MANCHESTER, NH –A safe environment for people emerging from addiction is an essential step to their recovery, but there are many barriers in New Hampshire to developing residences for those who need the service.
Findings from the Recovery Housing Roundtable Forum that discussed the issue determined that barriers in New Hampshire to such residences range from a lack of understanding in communities, zoning red tape and lack of communication, transportation for residents to jobs and services and more.
A concerted effort that includes municipal governments, state officials and local stakeholders is needed to provide more recovery housing, which will help tackle the state’s addiction crisis, the forum determined.
The Center for Ethics in Society released the findings Thursday. The forum was held April 12 at St. Anslem as part of the center’s Housing We Need initiative in partnership with the New Hampshire Community Development Finance Authority.
Recovery housing is a sober, safe, and healthy living environment that promotes recovery from alcohol, drug use and associated problems, organizers of the event said. A recovery residence provides a family-like living environment to sustain recovery, which is defined as abstinence from alcohol and other non-prescribed drug use and improvement in physical, mental, spiritual, and social well-being. In a recovery residence, an individual builds resources that will support their recovery once they live independently.
Such housing is key to recovery from addiction, Darrell Mitchell, chair of the National Alliance of Recovery Residences, told the forum audience. “If treatment was all that was needed, then we wouldn’t have an epidemic,” he said.
“Treatment is so necessary for people to get stabilized, in hopes they can get into recovery and change their lives.” Long-term success depends on recovery housing, because its specific social model creates connections, Mitchell said.
Kim Bock, executive director of the NH Coalition of Recovery Residences, said, “You would never do surgery knee replacement surgery without physical therapy afterwards. You know it wouldn’t work. And that’s what treatment is like. If you don’t have the right environment, it’s not going to work.”
According to the NHCORR website, , there are 90 certified recovery residences in New Hampshire, with capacity for 1,160 people. Of those, 31 are female-only, with capacity for 353 residents; 58 are male-only, with capacity for 801 residents; one, with capacity for six residents, is LGBTQ+-only.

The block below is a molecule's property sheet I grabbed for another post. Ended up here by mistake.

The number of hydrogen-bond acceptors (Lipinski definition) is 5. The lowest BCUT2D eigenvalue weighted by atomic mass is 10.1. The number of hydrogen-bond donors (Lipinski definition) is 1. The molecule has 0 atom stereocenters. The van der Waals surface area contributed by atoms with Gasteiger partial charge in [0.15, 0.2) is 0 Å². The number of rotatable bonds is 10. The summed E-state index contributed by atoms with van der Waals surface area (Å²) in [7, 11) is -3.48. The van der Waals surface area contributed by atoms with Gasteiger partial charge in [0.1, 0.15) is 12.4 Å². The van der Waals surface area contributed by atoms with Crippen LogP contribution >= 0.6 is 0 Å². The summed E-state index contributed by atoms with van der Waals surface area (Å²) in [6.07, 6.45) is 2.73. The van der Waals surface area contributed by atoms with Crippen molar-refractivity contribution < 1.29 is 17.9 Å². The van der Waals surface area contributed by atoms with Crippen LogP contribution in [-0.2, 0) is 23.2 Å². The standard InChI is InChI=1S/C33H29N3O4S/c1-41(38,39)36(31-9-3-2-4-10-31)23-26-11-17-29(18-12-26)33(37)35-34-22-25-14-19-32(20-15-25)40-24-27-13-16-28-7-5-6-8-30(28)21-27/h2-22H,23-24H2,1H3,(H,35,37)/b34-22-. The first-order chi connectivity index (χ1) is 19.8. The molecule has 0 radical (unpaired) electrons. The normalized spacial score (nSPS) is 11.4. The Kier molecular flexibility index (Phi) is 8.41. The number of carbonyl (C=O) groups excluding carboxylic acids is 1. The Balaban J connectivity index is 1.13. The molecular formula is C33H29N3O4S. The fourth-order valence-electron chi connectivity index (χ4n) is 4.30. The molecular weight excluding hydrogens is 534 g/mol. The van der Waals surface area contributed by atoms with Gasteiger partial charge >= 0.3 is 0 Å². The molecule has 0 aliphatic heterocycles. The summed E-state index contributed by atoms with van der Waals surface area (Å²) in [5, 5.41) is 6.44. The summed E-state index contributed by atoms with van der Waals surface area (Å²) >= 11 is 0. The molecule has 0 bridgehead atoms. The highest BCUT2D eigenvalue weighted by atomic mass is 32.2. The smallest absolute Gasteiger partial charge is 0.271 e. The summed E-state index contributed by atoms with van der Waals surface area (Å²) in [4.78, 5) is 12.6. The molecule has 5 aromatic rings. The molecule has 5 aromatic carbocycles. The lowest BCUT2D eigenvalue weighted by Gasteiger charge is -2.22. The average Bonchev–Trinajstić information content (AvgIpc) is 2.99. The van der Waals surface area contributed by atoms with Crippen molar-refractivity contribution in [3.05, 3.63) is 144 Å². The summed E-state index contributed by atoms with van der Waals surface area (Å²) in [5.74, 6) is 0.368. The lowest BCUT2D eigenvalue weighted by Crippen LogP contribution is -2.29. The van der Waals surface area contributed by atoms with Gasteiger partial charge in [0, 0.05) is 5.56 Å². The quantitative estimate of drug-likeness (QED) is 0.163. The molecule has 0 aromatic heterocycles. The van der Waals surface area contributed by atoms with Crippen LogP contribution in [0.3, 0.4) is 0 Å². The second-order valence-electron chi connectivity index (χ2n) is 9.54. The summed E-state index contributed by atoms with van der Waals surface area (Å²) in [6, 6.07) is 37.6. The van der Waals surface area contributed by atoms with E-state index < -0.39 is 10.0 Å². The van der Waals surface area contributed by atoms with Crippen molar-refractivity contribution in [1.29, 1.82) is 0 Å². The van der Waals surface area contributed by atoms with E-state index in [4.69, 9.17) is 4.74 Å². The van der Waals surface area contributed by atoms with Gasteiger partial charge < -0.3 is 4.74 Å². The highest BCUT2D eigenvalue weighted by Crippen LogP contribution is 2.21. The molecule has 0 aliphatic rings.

The website shows that 10 of the residences have availability for new residents.
The lack of recovery housing isn’t just a capacity problem, but also a location problem, Bock said at the forum.
“We all know that New Hampshire doesn’t have enough housing for anybody,” she said. “There’s certainly not enough for people in recovery.”
The majority of the state’s recovery housing is on the Interstate 93 corridor, with much of it in southern New Hampshire. There are a few on the Seacoast, a couple in western New Hampshire and one in Claremont, in the northern end of the state. “Beyond that, most of the state is empty,” Bock said.
There is no recovery housing for women west of I-93. “Women aren’t going to go to Manchester and Nashua if they live in Lebanon, because they can’t leave their children,” she said.
Bock said that lack of access to recovery housing means that people “struggle for more years with addiction.”
Recovery teaches people how to be part of a family and a community again, how to reach out and connect with others, Bock said. They relearn that when they interact on a social level, it makes them feel good and builds self-esteem. “We call that building recovery capital,” she said.
Recovery houses must be certified by the NHCORR as well as approved by the town or city they’re located in.
Certification of recovery houses involves not only meeting state and national standards, but making sure the building itself has proper bedrooms, bathrooms, smoke detectors and more. The NHCORR also interviews the residents of a house that’s being certified to make sure the written policies are being carried out.
She also said that residents of recovery houses are required to work, and it’s something municipalities should know when making decisions about houses. Not only does it help those in recovery gain self-esteem, but it’s “a great source of employees for a town.”
Bock said there is funding available on the federal and state levels to develop more recovering houses, but support from the towns is crucial. “It’s finding the place in your community to begin to take care of everybody in the community, and make the entire community grow in a more healthy way,” she said.